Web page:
HYDROPHOBIC SOILS AND LDS
The occurrence of localized dry spots (LDS) continues to be a significant management challenge for golf course superintendents throughout the world. There is much confusion concerning the causes, detection and management of LDS. This is particularly true when LDS is caused by water repellent soil. Dr. Karnok has spent more than 15 years investigating the causes and control of water repellent soils in turfgrass areas. He has studied the influence of turfgrass species, cultivars, sand particle size, soil organic matter content, thatch/mat, pH and fairy ring on the development and or management of hydrophobic soils. Dr. Karnok has also devoted considerable time investigating the use of wetting agents to combat this chronic turfgrass management problem. He has written numerous articles on LDS, hydrophobic soils and the use of wetting agents. Furthermore, he has made numerous presentations on the subject around the country (see presentations).

WETTING AGENTS
Over the past several years while investigating the causes, detection and management of localized dry spots, a great deal has been learned about wetting agents. Wetting agents are the primary management tool for combating LDS caused by water repellent soil. However, in addition, wetting agents are used by golf superintendents for water management, dew control, improving drainage, relieving compaction, etc. Unfortunately, there is little research to support the use of wetting agents in these ways . Over the past several years, we have studied the effects of wetting agents on turfgrass rooting, irrigation efficiency, salt removal, organic coating removal, etc. In addition, we have determined the effects of organic matter on wetting agent efficacy. We continue an extensive ongoing testing program for wetting agent manufacturers interested in learning more about new wetting agent chemistries or how current products perform under various field conditions. Depending on the objectives, research is conducted in a state-of-the-art rhizotron (underground root laboratory), field, greenhouse or laboratory. Cooperative research projects with 10 to 14 wetting agent manufacturers are completed each year.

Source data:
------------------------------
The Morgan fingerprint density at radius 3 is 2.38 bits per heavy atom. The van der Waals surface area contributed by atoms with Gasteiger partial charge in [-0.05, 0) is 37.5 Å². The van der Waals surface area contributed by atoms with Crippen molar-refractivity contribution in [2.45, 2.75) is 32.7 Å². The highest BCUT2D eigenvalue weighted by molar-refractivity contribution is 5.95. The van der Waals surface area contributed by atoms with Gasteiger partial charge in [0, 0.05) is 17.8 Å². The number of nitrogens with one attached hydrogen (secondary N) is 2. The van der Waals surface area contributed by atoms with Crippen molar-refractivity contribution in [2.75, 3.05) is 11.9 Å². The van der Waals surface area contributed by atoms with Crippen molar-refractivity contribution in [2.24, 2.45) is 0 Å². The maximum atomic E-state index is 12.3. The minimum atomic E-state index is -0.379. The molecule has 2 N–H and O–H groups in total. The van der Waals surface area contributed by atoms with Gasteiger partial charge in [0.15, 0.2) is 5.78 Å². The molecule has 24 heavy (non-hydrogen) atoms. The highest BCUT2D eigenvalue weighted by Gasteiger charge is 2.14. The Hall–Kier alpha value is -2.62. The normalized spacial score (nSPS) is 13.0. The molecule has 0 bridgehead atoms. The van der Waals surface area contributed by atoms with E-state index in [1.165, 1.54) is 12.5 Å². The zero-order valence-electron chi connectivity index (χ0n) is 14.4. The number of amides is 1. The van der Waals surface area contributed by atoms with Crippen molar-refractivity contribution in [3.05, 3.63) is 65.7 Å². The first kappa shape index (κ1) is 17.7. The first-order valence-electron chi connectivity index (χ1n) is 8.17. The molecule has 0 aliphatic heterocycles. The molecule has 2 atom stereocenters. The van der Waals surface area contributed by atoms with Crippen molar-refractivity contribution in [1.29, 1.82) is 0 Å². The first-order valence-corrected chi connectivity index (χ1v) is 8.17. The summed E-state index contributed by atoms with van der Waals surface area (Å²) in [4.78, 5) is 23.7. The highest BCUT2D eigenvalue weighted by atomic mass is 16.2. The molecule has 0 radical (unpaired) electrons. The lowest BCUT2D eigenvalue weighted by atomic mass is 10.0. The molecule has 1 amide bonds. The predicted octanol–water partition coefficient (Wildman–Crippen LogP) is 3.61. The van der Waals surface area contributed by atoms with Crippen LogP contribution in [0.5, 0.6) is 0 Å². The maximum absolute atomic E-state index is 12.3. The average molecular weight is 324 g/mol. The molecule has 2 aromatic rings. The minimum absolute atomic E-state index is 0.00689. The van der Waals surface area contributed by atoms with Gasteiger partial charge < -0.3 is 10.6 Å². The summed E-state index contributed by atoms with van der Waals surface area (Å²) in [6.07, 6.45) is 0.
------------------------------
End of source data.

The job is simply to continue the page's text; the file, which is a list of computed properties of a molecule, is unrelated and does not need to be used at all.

MANAGING TURFGRASS ROOT SYSTEMS
It is generally agreed among golf course superintendents that managing turfgrasses to ensure optimum rooting is one of the primary keys to successful turfgrass management. Unfortunately, compared to above-ground plant parts, there is little known about plant root systems. This is particularly true for turfgrasses. Dr. Karnok has spent more than 25 years investigating those factors that affect turfgrass root growth. His background includes the design, construction and operation of two underground root observation laboratories called rhizotrons (Ohio State University and the University of Georgia). He has studied the seasonal root and shoot responses of both cool and warm season turfgrasses. In addition, his research has involved the effects of growth regulators, nitrogen rates, nitrogen form, wetting agents, biostimulants, water stress and endophyte infection on turfgrass root growth. Dr. Karnok has presented numerous conferences and seminar presentations on the subject (see presentations).

TURFGRASS BIOSTIMULANTS
Over the past several years, "biostimulants" have proliferated in the turfgrass industry. Though not marketed as fertilizer or pesticides, these products purportedly improve turfgrass health, vigor and overall quality, especially in turf that is under environmental or cultural stress. In theory, the unique blends supply the turf with necessary substances that are, for some reason, deficient in the plant or soil. Although biostimulants hold great potential in turfgrass management, there has been insufficient university research to support most of the claims made. With this in mind, over the past several years we have conducted various experiments to better understand the effects of biostimulants on turfgrass. In one study, we utilized our underground root observation laboratory (rhizotron) to evaluate root responses to the application of various biostimulants. From our experiences, the reader is encouraged to read "Promises, promises: Can biostimulants deliver?" Golf Course Management, August 2000, pages 67-71. Also, Dr. Karnok has presented numerous conferences and seminar presentations on the subject (see presentations).